Retrograde. We had an excellent time developing it (me, John & Rob Ellis). We were always taking breaks to play football/Frisbee in the park on those boiling hot summer days. Also Creatures, because during development we new we were onto a winner. Much fun was had 'researching' arcade games.
Which one was the most difficult to create?
I think I'd have to say Mayhem, but not creatively. All our previous games were developed from 'Rowlands Towers' (our parents house), but our parents immigrated to Cyprus (left home) so we were on our own with our own bills to pay…things were tight.
Creatively, all our games evolved as they were developed, adding new ideas on the back of the last ones, many of which were never considered until we had a playable version. Nowadays you need the entire game down to the smallest details planned out with not much room for evolution. The price for that is game-play :/
Creatures 2 and Mayhem In Monsterland were created in the dying days of C64, how did they do in the market?
As far as sales go for any of our games other than Mayhem we don't know (see worst memory).
Mayhem did comparatively well. I'm sure the sales were considerably less than either C1 or C2, but because we released MIM ourselves we made more than all of our previous games put together.
Well by looking at what you guys achieved in Creatures 2 I daresay C64 died way too soon (I kept using mine actively until late 1995). What do you think?
Don't know if 'died too soon' is the right way to put it. Technology gets better, people upgrade to more exciting things. It's just all part of life in a consumer market. The choice for developers is all about risk…the cost to develop over the potential return.
Creatures 2 looks like a 16-bit Amiga game…How did you guys managed to get the old C64 to dance like that? :)
Experience with the machine, creativity (both graphically and technically), hard work and of course, an immense amount of talent (lol)
One of the coolest things about the Creatures 2 was the snow effect. Was it difficult to do?
No. Proving my point. Creativity from a technical point of view. The animation work was minimal and it was technically quite simple. The idea of how it worked was the key.
If you take a look on the Lemon64 websites you'll see all your games are highly praised by the C64 gamers. How does it feel to see your creations are still entertaining people after more than 10 years? :)
I get a warm feeling inside ;]
Did you play other people's games too? What were your all time favorite C64 games?
Hard to pick a favorite, but here are games I have very fond memories of and played for hours (in no particular order)…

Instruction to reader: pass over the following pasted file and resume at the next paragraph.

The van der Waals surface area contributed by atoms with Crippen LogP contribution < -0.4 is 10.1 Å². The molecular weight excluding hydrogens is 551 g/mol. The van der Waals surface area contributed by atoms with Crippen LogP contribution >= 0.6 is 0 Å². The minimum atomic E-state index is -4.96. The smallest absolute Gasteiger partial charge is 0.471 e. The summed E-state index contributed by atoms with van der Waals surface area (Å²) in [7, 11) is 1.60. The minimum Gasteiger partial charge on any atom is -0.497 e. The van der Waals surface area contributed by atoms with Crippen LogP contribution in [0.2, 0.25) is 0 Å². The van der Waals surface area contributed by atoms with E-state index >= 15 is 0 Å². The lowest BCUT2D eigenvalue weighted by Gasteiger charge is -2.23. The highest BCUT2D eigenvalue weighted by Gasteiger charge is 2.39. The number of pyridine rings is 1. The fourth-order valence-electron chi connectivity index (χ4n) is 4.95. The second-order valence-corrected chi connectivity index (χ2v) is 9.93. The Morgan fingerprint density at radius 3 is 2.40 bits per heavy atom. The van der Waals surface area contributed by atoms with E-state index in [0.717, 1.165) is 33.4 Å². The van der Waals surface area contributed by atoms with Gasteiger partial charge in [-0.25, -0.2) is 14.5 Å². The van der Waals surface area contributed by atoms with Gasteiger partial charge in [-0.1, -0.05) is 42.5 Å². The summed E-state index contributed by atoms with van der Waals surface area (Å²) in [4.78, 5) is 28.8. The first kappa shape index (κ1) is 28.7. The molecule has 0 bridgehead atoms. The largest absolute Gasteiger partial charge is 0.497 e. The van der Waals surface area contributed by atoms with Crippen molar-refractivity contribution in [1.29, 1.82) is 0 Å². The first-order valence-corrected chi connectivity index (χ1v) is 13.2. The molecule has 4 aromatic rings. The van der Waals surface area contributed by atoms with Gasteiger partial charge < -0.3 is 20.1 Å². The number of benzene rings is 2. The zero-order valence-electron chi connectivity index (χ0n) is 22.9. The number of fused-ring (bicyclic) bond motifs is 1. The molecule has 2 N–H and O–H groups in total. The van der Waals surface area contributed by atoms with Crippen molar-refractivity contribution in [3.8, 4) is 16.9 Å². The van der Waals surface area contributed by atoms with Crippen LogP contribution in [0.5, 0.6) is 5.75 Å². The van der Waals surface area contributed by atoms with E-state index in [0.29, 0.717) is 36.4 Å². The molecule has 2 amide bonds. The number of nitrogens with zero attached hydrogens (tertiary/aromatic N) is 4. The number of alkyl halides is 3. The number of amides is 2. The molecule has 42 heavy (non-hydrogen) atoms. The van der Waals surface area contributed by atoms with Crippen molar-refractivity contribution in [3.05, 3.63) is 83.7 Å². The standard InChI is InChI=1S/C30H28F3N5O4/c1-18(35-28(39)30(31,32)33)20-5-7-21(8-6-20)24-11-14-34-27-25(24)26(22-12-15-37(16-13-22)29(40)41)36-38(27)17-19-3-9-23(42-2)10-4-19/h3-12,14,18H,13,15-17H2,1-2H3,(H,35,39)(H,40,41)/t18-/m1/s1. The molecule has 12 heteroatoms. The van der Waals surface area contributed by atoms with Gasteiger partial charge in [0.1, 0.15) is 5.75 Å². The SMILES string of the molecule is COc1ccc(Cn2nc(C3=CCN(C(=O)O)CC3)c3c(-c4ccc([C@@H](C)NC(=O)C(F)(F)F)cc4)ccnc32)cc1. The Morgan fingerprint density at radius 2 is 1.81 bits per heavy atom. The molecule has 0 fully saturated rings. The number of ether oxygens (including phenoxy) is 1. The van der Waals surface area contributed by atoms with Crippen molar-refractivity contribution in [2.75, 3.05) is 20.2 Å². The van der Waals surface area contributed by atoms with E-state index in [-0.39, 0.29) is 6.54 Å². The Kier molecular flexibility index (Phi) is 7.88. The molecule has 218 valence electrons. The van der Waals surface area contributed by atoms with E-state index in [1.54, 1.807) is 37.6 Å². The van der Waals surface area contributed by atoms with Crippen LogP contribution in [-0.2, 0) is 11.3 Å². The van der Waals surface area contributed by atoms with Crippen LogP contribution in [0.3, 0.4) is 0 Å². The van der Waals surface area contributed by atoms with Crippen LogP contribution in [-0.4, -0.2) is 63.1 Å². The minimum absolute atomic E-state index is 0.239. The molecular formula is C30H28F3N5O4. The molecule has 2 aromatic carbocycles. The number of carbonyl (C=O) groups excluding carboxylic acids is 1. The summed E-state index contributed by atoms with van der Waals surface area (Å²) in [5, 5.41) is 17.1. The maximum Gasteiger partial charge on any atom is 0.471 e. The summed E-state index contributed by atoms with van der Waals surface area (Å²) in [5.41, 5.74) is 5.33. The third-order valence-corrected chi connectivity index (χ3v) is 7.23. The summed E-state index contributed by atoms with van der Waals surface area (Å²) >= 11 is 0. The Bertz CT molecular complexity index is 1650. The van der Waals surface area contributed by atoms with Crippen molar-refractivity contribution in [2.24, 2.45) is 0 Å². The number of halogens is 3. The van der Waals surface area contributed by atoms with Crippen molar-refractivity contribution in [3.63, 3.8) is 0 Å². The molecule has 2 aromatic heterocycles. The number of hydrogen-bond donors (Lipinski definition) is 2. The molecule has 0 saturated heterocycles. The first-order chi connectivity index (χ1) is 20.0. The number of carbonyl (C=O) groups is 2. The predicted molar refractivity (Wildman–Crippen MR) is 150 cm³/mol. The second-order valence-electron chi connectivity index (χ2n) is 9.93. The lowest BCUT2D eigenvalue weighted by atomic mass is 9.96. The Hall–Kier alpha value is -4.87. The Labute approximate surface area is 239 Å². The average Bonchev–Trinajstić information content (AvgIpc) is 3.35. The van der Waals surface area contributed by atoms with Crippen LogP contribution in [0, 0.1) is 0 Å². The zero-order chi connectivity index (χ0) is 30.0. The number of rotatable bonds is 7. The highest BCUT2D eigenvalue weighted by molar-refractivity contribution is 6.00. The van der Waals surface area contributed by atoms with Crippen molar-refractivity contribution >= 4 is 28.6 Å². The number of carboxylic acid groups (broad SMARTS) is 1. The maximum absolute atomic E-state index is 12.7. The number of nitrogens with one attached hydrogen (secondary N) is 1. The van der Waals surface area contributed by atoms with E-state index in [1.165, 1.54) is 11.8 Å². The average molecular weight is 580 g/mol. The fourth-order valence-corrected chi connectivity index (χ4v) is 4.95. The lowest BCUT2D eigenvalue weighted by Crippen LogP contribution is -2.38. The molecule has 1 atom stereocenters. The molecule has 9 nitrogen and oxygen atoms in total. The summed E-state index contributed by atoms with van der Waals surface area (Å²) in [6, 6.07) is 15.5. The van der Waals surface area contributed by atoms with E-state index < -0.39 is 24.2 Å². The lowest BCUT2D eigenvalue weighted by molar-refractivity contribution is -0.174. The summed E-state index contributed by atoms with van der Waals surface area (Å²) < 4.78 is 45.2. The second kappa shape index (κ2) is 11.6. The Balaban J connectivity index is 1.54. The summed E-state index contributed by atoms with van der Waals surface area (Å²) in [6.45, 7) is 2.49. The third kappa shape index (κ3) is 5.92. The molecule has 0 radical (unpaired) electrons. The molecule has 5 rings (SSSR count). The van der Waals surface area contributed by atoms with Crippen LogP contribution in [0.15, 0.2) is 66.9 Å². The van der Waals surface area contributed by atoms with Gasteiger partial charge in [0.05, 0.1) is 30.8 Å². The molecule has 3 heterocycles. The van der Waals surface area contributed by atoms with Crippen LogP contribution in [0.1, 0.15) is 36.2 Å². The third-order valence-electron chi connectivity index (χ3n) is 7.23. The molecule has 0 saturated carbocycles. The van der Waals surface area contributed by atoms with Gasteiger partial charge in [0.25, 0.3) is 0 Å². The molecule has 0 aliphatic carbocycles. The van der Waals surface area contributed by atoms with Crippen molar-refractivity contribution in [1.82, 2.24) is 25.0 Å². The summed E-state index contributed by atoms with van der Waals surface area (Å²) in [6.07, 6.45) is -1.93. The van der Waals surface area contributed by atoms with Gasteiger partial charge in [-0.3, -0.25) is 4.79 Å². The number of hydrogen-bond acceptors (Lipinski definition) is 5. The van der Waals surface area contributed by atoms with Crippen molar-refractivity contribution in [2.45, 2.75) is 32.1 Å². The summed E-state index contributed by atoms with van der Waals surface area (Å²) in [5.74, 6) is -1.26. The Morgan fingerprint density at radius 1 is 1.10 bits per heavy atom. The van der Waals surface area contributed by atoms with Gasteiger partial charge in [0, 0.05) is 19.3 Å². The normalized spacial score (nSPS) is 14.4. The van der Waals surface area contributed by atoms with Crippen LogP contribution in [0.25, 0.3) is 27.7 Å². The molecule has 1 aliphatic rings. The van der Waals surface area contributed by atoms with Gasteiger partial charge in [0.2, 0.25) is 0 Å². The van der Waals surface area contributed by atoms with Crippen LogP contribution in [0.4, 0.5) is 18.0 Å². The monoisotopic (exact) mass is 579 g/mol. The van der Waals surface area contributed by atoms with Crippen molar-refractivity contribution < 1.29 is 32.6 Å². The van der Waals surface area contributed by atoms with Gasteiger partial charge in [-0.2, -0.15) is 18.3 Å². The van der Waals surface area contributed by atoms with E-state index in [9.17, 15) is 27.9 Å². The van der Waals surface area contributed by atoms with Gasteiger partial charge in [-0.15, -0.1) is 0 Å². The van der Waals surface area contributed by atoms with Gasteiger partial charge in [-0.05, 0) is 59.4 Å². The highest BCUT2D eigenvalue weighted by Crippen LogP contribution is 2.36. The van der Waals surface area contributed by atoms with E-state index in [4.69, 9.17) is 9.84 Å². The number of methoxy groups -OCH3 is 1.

Chuckie Egg, Scramble64, Zylagon, Blagger, Boulder Dash, Staff of Karneth, Tales of the Arabian Knights, Wizardry, BC's Quest for Tyres, Uridium, Paradroid, Ghostbusters, Forbidden Forest, Antiriad, Loadrunner, Bubble Bobble, New Zealand Story, Wizball...
Who inspired you the most? Both in graphics design and music.
Can't think of anyone… Arcade games.
How much did you contribute to the tape/disk cover design of your games?
We had everything to do with Mayhem, nothing to do with the others (we weren't asked for input).
What is your best memory of the C64 days?
The Creatures 'bug frenzies' at the launch of the game during the Computer Entertainment Show. I even got to sign somebody's broken arm (I wonder if they kept the cast?). And of course, crashing all the after show parties and drinking their bars dry...fun times.
What is your worst memory of the C64 days?
Getting ripped off by Thalamus/Newsfield when they went under owing us lots of cash.
Is there anything about those days that you would change, had you the opportunity?
Re:Thalamus/Newsfield. Not trusted them at all. Got a solicitor to dig up all the dirt on them and to get our royalties (of which we got none, never even had a statement)
As Isaac Asimov would say, how do you currently justify your existence?
None of us really exist. We are all part of some crazy computer program?!?
What about John?
You'd have to ask him…if he existed.
Hahaha…Do you still play computer games? Any favorites?
MOHAA (PC with KEYBOARD & MOUSE!) - and not so recently… Counter Strike, Soldier of fortune and Quake 2(my first FPS). Tekken 1,2,3 (fave fighters - Xaou, Jun, Paul), Sega Knights (Saturn), Samurai Showdown and X-Men (Neo Geo), Power Stone (dreamcast)
How do you compare the games released these days to the ones released back in the old days?
Without getting into specific cases, lots seem to prioritize look over feel. Licenses tend get away with being a bit rubbish but sell because of their title, but I guess that's always been the way. The bottom line is playability. I think because it's something you cant 'see' it gets forgotten about, especially now with the multi-million dollar price tag on many games. Where the developer used to have full control over smaller projects, now the people who pay call the shots, with shortsighted regard for the developer. Of course, I can only speak from experience. But don't get me wrong, there are a lot of quality titles around especially from the Asian territory.
Any Steve Rowlands shrines on the web you can point us to?
None that I know of for me only. C64animation.com has a lot of my stuff. Maybe you could point me to any you know of?
Well, thanks for your time! Any last words?
May as well plug my latest project… Mayhem's Magic Dust, coming soon to a mobile phone near you!
And please don't forget to do a snow effect for it! Thanks Steve…goodbye!
My pleasure ;]
Friends: Password Generator, Onlinespel